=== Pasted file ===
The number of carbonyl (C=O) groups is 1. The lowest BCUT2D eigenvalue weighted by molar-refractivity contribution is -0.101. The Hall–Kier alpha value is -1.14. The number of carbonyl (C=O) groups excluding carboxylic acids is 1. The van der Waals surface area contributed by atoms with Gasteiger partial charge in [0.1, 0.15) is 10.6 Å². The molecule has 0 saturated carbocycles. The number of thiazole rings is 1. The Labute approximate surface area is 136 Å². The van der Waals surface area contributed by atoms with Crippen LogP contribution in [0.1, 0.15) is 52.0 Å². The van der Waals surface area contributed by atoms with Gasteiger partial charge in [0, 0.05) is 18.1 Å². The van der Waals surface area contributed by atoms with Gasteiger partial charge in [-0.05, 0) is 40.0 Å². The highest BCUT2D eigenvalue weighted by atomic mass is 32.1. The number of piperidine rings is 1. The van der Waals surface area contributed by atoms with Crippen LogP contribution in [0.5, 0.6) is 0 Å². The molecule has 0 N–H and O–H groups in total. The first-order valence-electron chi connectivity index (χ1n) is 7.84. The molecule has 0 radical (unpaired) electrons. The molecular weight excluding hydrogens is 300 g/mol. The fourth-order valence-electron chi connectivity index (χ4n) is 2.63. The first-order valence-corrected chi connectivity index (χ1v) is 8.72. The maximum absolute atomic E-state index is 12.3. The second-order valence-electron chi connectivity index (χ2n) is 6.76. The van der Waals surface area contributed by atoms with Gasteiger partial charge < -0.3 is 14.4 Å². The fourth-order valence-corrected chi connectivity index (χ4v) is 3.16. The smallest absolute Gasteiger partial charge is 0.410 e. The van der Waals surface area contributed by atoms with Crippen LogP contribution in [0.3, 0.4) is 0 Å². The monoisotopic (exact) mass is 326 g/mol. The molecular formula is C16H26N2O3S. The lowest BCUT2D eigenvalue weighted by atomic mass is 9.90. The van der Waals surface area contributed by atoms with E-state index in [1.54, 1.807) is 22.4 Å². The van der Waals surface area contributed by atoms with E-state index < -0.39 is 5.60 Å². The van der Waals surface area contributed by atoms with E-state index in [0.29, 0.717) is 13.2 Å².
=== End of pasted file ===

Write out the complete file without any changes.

The number of carbonyl (C=O) groups is 1. The lowest BCUT2D eigenvalue weighted by molar-refractivity contribution is -0.101. The Hall–Kier alpha value is -1.14. The number of carbonyl (C=O) groups excluding carboxylic acids is 1. The van der Waals surface area contributed by atoms with Gasteiger partial charge in [0.1, 0.15) is 10.6 Å². The molecule has 0 saturated carbocycles. The number of thiazole rings is 1. The Labute approximate surface area is 136 Å². The van der Waals surface area contributed by atoms with Crippen LogP contribution in [0.1, 0.15) is 52.0 Å². The van der Waals surface area contributed by atoms with Gasteiger partial charge in [0, 0.05) is 18.1 Å². The van der Waals surface area contributed by atoms with Gasteiger partial charge in [-0.05, 0) is 40.0 Å². The highest BCUT2D eigenvalue weighted by atomic mass is 32.1. The number of piperidine rings is 1. The van der Waals surface area contributed by atoms with Crippen LogP contribution in [0.5, 0.6) is 0 Å². The molecule has 0 N–H and O–H groups in total. The first-order valence-electron chi connectivity index (χ1n) is 7.84. The molecule has 0 radical (unpaired) electrons. The molecular weight excluding hydrogens is 300 g/mol. The fourth-order valence-electron chi connectivity index (χ4n) is 2.63. The first-order valence-corrected chi connectivity index (χ1v) is 8.72. The maximum absolute atomic E-state index is 12.3. The second-order valence-electron chi connectivity index (χ2n) is 6.76. The van der Waals surface area contributed by atoms with Gasteiger partial charge < -0.3 is 14.4 Å². The fourth-order valence-corrected chi connectivity index (χ4v) is 3.16. The smallest absolute Gasteiger partial charge is 0.410 e. The van der Waals surface area contributed by atoms with Crippen LogP contribution in [0.3, 0.4) is 0 Å². The monoisotopic (exact) mass is 326 g/mol. The molecular formula is C16H26N2O3S. The lowest BCUT2D eigenvalue weighted by atomic mass is 9.90. The van der Waals surface area contributed by atoms with E-state index in [1.54, 1.807) is 22.4 Å². The van der Waals surface area contributed by atoms with E-state index < -0.39 is 5.60 Å². The van der Waals surface area contributed by atoms with E-state index in [0.29, 0.717) is 13.2 Å².